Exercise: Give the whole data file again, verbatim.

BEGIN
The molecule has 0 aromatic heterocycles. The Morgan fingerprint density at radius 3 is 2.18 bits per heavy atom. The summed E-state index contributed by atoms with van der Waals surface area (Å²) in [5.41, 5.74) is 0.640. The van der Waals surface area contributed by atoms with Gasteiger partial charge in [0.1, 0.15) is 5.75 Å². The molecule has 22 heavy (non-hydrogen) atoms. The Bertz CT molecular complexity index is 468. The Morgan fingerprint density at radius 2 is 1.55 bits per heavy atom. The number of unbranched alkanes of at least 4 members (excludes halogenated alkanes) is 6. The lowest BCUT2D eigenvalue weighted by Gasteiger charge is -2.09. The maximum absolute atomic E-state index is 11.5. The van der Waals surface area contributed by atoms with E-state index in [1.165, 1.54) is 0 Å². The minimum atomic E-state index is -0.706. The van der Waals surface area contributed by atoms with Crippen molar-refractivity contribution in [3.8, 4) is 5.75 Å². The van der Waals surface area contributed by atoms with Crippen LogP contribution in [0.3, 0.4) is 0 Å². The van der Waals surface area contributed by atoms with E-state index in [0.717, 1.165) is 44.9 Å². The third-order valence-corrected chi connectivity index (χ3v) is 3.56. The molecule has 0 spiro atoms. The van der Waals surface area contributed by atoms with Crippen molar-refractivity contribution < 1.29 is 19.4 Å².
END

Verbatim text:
The molecule has 0 aromatic heterocycles. The Morgan fingerprint density at radius 3 is 2.18 bits per heavy atom. The summed E-state index contributed by atoms with van der Waals surface area (Å²) in [5.41, 5.74) is 0.640. The van der Waals surface area contributed by atoms with Gasteiger partial charge in [0.1, 0.15) is 5.75 Å². The molecule has 22 heavy (non-hydrogen) atoms. The Bertz CT molecular complexity index is 468. The Morgan fingerprint density at radius 2 is 1.55 bits per heavy atom. The number of unbranched alkanes of at least 4 members (excludes halogenated alkanes) is 6. The lowest BCUT2D eigenvalue weighted by Gasteiger charge is -2.09. The maximum absolute atomic E-state index is 11.5. The van der Waals surface area contributed by atoms with E-state index in [1.165, 1.54) is 0 Å². The minimum atomic E-state index is -0.706. The van der Waals surface area contributed by atoms with Crippen molar-refractivity contribution in [3.8, 4) is 5.75 Å². The van der Waals surface area contributed by atoms with Crippen LogP contribution in [0.3, 0.4) is 0 Å². The van der Waals surface area contributed by atoms with E-state index in [0.717, 1.165) is 44.9 Å². The third-order valence-corrected chi connectivity index (χ3v) is 3.56. The molecule has 0 spiro atoms. The van der Waals surface area contributed by atoms with Crippen molar-refractivity contribution < 1.29 is 19.4 Å².